What is in this article?:
• There are exceptions, but today’s top of the line cotton varieties are proving to be consistent, responsive to management and able to take a hit and keep on ticking.
Seed Source Genetics
Seed Source Genetics
Farmers have demonstrated renewed interest in conventional cotton varieties, establishing a nice niche for companies like Seed Source Genetics.
Edward Jungmann, with Seed Source Genetics, said CT Linwood, a mid-early conventional with good fiber qualities grown in the Southeast region has yield potential “up to 5 bales per acre. It may tend to have high micronaire.”
A variety developed by University of Arkansas cotton breeder Fred Bourland, UA 222, is also being marketed by Seed Source Genetics. It’s a mid-early, with staple length of 35 to 38 and has a fit in both the Southeast and Mid-South. Seed may be in short supply for 2013.
HQ210CT is a mid-early variety, with a staple of 32 to 36, grown in the Mid-South and Southeast, while HQ110CT, an early variety, has primarily been planted in the Southeast, and did particularly well in Georgia this year. HQ212CT, is similar to HQ210CT, but is a little shorter plant for Mid-South producers.
Conventional varieties from Seed Source Genetics that fared well in the Southwest this season include HQ210CT, UA 222 and UA 103, an okra leaf line, is another Fred Bourland offering.
Jungmann said seed costs are $104 per bag with a $5 per bag discount per pallet order. Early pay discounts are $10 per bag until Jan. 15, 2013. Total discounts can be up to $15 per bag.
He says all the conventional cottons “are easily managed. The CT varieties start fruiting on the 5 and 6 nodes. UA starts fruiting on the 7 node.”
UAP Distribution/Dyna-Gro brand
Dyna-Gro is hearing good reports on 2570 B2RF, which fits across the entire Cotton Belt, according to Larry Stauber, agronomist with Dyna-Gro. “In fact they’ve been looking at it in California.”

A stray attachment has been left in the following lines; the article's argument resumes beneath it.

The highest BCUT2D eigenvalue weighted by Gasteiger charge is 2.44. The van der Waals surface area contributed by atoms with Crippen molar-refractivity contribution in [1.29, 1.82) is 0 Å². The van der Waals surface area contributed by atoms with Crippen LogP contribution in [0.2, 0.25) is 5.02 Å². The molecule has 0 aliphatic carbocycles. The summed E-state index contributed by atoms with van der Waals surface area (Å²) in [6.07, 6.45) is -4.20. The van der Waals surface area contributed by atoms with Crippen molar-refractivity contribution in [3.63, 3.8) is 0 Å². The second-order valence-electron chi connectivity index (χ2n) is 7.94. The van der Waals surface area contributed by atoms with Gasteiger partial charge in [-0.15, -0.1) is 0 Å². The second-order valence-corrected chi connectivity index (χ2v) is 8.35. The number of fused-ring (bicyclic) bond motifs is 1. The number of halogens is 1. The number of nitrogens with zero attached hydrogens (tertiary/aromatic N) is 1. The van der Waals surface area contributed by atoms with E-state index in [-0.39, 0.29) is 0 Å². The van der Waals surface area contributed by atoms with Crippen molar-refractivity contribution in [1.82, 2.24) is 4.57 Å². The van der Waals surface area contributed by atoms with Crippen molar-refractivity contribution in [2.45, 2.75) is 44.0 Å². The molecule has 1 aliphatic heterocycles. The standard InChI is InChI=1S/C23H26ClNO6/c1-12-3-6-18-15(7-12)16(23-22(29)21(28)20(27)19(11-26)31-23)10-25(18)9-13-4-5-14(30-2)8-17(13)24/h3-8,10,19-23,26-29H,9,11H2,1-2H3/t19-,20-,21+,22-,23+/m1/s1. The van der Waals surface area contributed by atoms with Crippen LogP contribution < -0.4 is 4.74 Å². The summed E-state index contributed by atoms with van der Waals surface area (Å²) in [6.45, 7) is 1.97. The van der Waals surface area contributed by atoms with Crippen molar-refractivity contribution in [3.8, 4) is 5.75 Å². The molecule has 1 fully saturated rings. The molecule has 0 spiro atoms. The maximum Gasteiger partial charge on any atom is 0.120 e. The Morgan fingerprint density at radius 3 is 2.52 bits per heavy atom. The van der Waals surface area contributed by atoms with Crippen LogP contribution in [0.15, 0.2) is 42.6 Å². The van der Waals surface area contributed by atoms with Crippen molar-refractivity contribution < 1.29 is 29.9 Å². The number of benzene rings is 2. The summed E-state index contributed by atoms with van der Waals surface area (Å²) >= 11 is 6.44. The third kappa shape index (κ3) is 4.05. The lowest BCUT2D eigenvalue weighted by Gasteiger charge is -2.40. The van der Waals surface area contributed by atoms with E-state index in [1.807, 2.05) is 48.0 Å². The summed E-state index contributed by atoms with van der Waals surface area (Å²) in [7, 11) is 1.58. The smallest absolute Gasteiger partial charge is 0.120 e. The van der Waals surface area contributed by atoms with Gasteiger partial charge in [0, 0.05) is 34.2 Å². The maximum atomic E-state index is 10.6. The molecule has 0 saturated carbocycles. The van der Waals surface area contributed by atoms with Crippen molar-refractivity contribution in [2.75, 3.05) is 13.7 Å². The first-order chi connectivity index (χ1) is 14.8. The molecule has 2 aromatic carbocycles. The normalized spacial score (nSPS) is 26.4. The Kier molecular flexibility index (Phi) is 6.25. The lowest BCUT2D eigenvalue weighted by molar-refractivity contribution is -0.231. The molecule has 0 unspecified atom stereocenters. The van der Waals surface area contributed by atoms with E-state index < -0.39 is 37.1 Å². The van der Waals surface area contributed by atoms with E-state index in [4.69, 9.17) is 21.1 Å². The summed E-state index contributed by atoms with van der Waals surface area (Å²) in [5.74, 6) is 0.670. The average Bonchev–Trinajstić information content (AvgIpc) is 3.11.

Stauber says the variety’s adaptability runs from North Carolina to Florida and from Georgia to Arizona. “You can plant it as far north as the Bootheel of Missouri all the way to the southern coast.”
Stauber reports “a lot of good comments from growers on quality and solid yields wherever it’s planted. We’re hearing yields ranging from 400 pounds in very droughty areas of Texas to as much as 5 bales an acre under drip irrigation.
“We’ve heard that one field in Arizona may produce over six bales. So it has some extremely high yield potential, but also does very well on the low end in the droughty environments. It also does well on all soils, the clays, the silt loans and the sands.
“It is a big, growthy plant that works in both the stripper and picker markets,” Stauber said. “The biggest advantage is that it’s manageable. If you want a bigger plant, it’s there. It is also very responsive to growth regulators. It is very adaptable to the grower’s production practices.”
Stauber says the variety has been on the market for about five years, “and there are still producers discovering it for the first time. There are still many places where producers can use it.”